Implantable Cardiac Devices: Some Heart Failure Patients Need Not Apply | St. Louis Public Radio

Implantable Cardiac Devices: Some Heart Failure Patients Need Not Apply

Jun 12, 2008

This article first appeared in the St. Louis Beacon: June 12, 2008 -  Many patients suffering from heart failure are getting implantable cardiac devices that are unlikely to increase their chances for survival, says Dr. Paul Hauptman, cardiologist and professor of internal medicine at Saint Louis University School of Medicine. He and his colleagues published their findings in a new study that is currently online and slated to be released in an upcoming issue of the American Heart Journal.

"My clinical opinion is that patients are getting these implants who never should have; they are too sick to see any benefit," Hauptman said. He added that in many cases, the devices simply drive up the cost of health care to patients and taxpayers.

An Expensive Procedure

The implantable devices are designed to reduce the risk of sudden cardiac death. And for some heart failure patients they do provide a safe non-drug treatment option. But they do not work as well for high-risk patients, Hauptman and his team found.

In the study, Hauptman and his team looked at the records of nearly 28,000 patients with heart failure who underwent implantation or revision of cardioverter defibrillator or cardiac resynchronization devices at more than 200 hospitals.

The average health-care cost for patients who received one of these devices was $43,735, with costs nearly doubling if the patient died. The team identified two markers of advanced heart failure that were associated with a poorer prognosis following implantation: use of inotropic therapy (a treatment designed to alleviate symptoms of advanced heart failure by making the heart pump more vigorously) and time to procedure (patients who received the device on the first hospital day fared better than those who had extended hospital stays before implantation).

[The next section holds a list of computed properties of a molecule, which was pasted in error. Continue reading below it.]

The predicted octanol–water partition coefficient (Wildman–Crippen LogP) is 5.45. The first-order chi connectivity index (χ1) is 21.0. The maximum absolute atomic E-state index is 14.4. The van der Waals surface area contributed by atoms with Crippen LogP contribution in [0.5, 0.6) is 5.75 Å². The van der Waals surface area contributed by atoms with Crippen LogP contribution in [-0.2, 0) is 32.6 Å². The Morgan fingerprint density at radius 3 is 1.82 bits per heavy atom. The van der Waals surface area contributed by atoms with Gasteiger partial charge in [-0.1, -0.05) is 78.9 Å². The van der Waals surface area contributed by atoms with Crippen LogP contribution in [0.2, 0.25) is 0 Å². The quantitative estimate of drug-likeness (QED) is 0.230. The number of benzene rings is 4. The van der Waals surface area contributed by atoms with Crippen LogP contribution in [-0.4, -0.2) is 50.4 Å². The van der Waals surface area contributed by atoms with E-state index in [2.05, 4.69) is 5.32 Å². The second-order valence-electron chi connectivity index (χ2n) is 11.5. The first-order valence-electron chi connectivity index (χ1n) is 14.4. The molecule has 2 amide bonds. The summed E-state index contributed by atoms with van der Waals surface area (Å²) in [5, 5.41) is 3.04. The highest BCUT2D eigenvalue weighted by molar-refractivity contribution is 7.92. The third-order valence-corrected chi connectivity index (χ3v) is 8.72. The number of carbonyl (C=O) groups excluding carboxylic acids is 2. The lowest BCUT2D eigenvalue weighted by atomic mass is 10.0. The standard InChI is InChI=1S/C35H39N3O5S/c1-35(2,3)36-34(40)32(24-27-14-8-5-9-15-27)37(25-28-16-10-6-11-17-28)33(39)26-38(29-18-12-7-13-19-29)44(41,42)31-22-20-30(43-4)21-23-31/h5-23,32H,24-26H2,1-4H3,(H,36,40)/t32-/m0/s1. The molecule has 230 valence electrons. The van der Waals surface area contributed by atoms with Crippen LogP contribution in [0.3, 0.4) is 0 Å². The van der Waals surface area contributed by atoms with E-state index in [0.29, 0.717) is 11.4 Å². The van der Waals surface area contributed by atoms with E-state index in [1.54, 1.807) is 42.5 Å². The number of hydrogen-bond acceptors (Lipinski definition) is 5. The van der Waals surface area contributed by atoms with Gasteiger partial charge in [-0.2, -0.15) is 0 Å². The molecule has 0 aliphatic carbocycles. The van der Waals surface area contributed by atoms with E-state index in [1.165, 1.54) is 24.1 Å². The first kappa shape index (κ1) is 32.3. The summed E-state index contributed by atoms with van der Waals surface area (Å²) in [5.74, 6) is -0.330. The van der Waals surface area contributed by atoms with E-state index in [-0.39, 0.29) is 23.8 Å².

Not for Everyone

Until this recent study, there had been no clinical trials that looked at subsets of patients who may have less favorable prognoses.

"Our study, I think, adds a lot," says Hauptman. "It includes real-world cases."

The research highlights the need for improved communication between patients and their doctors. Hauptman says doctors need to take a realistic view of their patients' conditions and talk with them about whether the implants will really do any good.

Constructing a Game Plan

The American Heart Association and the American College of Cardiology have practice guidelines that require patients to have a reasonable expectation of at least one year of survival to be eligible for these devices. Hauptman says additional criteria must be put in place to help physicians determine when these devices are not, or no longer, appropriate.

If so many patients have questionable outcomes, then why are doctors continuing to perform implantations on these patients? Could it be pressure from the patient, pressure from patients' families? Is it driven by an ethic to do what ever is possible to prolong life or perhaps just fear of a malpractice suit by not having "done everything"?

All of the above, according to Hauptman. However, he adds, "our study is not designed to assess why but what is happening."

Hauptman said he hopes the findings will help improve the ways doctors decide which patients should receive implantable cardiac devices. If so, it should also make heart failure care more cost-effective.

"If cardiologists, myself included, do not start to more carefully consider how to best allocate services," Hauptman said, "it will be externally mandated for us. It is better that we evolve our practice and recognize that devices are not right for everyone."

Dr. Cindy Haines is managing editor of Healthday-Physician's Briefing and president of Haines Medical Communications Inc., a full-service medical communications and consulting firm. As a board-certified family physician, Haines is well-versed in all areas of health care, with particular interest in fitness, nutrition, and psychological health.

Her weekly column on health care issues will appear here each Friday, and you can listen to Dr. Haines' House Call on KTRS.

For information on heart failure and cardiac devices, visit the American Heart Association

For more on the American Heart Journal study: Abstract